Space Exploration. Apollo 11. pic: circa 25th July 1969. U.S. President Richard Nixon applauds the Apollo 11 astronauts, l-r, Neil Armstrong, Michael Collins and Buzz Aldrin who are confined in the quarantine trailer. Apollo 11 with it's crew Neil Armstrong

If you have not yet deduced this from the information we’ve provided here, the documentary is actually a mockumentary.

Still, it was quite well done but entirely fake, of course. A lot of the people Karel worked with were in on the gag, but sometimes documentary footage was used from other sources and made to look real: the footage of President Richard Nixon, Lawrence Eagleburger and CIA director Richard Helms (among others was recycled from Karel’s earlier documentary Les hommes de la Maison Blanche.

The Plot Summary from Wikipedia explains it all quite well, and it’s pretty entertaining too:

The first part tells in an apparently neutral way the inception of the NASA lunar programme, emphasizing the issues related to its funding and the necessary public support to the programme. NASA regards Stanley Kubrick’s 2001: A Space Odyssey as the prototype of the show that the space programme needs to be in order to gain this support, leading them to pimp up the spacesuits and vessels and even to hire 700 Hollywood technicians, making all of Hollywood stop working on other projects. But the outcome of Apollo 11 is disappointing: although the landing is successful, Neil Armstrong makes a fool of himself and not a single shot of the moonwalk is usable.

The incapability of shooting images on the moon had been anticipated by Richard Nixon and his staff who had decided to fake the pictures on the moon, using the set of 2001 that was still available in London. Kubrick had refused, then accepted and finally directed the fake footage himself, appalled by the lack of skills of the CIA crew. KGB soon realized that “the whole thing was a hoax”, that Apollo 11 had indeed landed but it was physically impossible to make pictures in the lunar environment. Besides, they had found a photo showing a portrait of Kubrick lying on the false lunar soil in the studio.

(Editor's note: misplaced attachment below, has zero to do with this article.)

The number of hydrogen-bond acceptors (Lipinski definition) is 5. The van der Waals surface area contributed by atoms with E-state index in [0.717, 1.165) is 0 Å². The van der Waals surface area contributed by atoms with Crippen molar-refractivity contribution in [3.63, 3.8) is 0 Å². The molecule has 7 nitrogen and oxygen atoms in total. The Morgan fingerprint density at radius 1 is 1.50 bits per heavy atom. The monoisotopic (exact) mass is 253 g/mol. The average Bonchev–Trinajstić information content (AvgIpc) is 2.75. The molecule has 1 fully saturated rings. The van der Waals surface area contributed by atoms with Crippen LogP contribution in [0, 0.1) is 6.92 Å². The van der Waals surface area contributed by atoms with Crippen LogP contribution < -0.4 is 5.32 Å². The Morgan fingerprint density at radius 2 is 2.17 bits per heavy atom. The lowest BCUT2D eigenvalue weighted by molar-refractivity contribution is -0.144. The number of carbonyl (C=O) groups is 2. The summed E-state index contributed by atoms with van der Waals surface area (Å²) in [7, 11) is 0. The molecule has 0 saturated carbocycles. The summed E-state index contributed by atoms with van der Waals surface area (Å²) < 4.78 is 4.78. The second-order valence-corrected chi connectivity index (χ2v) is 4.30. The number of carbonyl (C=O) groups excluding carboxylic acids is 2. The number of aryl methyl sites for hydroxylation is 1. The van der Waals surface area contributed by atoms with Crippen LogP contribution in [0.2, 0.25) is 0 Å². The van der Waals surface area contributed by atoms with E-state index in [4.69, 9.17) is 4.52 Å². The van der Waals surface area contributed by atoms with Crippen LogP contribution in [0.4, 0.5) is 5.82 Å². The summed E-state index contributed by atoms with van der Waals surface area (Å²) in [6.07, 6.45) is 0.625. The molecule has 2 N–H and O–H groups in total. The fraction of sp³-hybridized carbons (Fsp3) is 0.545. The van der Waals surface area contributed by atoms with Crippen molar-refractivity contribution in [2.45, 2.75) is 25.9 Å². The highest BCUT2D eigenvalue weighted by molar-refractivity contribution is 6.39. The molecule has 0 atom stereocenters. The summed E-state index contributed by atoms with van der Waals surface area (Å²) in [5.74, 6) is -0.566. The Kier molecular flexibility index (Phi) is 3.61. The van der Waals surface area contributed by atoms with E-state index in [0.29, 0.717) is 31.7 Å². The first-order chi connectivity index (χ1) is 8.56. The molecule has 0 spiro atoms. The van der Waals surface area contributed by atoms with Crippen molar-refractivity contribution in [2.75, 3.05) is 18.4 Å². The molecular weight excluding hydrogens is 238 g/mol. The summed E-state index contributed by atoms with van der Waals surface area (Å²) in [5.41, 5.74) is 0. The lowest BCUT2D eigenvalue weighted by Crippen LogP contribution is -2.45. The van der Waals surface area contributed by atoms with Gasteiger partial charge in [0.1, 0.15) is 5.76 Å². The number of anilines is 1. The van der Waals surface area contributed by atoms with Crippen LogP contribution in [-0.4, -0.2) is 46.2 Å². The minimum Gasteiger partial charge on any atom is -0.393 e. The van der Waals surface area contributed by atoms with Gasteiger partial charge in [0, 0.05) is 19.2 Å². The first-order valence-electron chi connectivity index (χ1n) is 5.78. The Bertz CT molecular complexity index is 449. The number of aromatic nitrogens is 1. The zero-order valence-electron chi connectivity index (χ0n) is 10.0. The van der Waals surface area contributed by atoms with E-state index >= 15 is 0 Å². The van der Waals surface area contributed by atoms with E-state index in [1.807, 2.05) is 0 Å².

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After the success of the fake footage, Nixon gets scared that the truth might be discovered, and in a drunken state asks CIA colonel George Kaplan to dispose of the whole film crew. The next morning he tries to cancel the order, but it’s too late: meanwhile Kaplan has gone mad, sent his killers and disappeared. The death squad goes to Vietnam where the film crew has sought refuge, but is immediately caught by the villagers: despite perfect accent and disguise, their commanding officer was black. Nixon decides to pull out the big guns and sends 150,000 men and a half of the 6th fleet to find and kill the four members of the crew. They fail. CIA takes over and assassinates them all but one, who takes shelter in a yeshiva in Brooklyn where he dies ten years later. Only Kubrick is spared.

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Five years after Apollo 11, Kubrick calls NASA to borrow the top-secret wide-aperture Zeiss lens he needs to make Barry Lyndon. As a result, Nixon’s successor decides to get rid of him as the last witness of the conspiracy. Informed of the threat to his life, Kubrick locks himself up in his home and never leaves it until his death.

As a conclusion, General Vernon Walters accepts to reveal the secret of Kubrick’s demise, but unexpectedly dies the next evening: he has accepted to break the CIA rule of silence and anonymity.

BONUS: Finally, please check out Night Flight’s friend Fabrice Mathieu‘s parody film mash-up MOON SHINING or: How Stanley Kubrick shot the Apollo 11 Mission? (added in May 2019):

About Bryan Thomas

Bryan Thomas has been a freelancing writer/critic for All Music Guide, and a contributor to Launch, Music Connection, Big Takeover and numerous other publications and entertainment websites, blogs and zines, most of them long gone. He's written more than sixty sets of liner notes. He’s also worked for over twenty years at mostly reissue record labels -- prior to that he worked in bookstores and record stores, going all the way back to the original vinyl daze. He lives in the Miracle Mile neighborhood of Los Angeles, CA.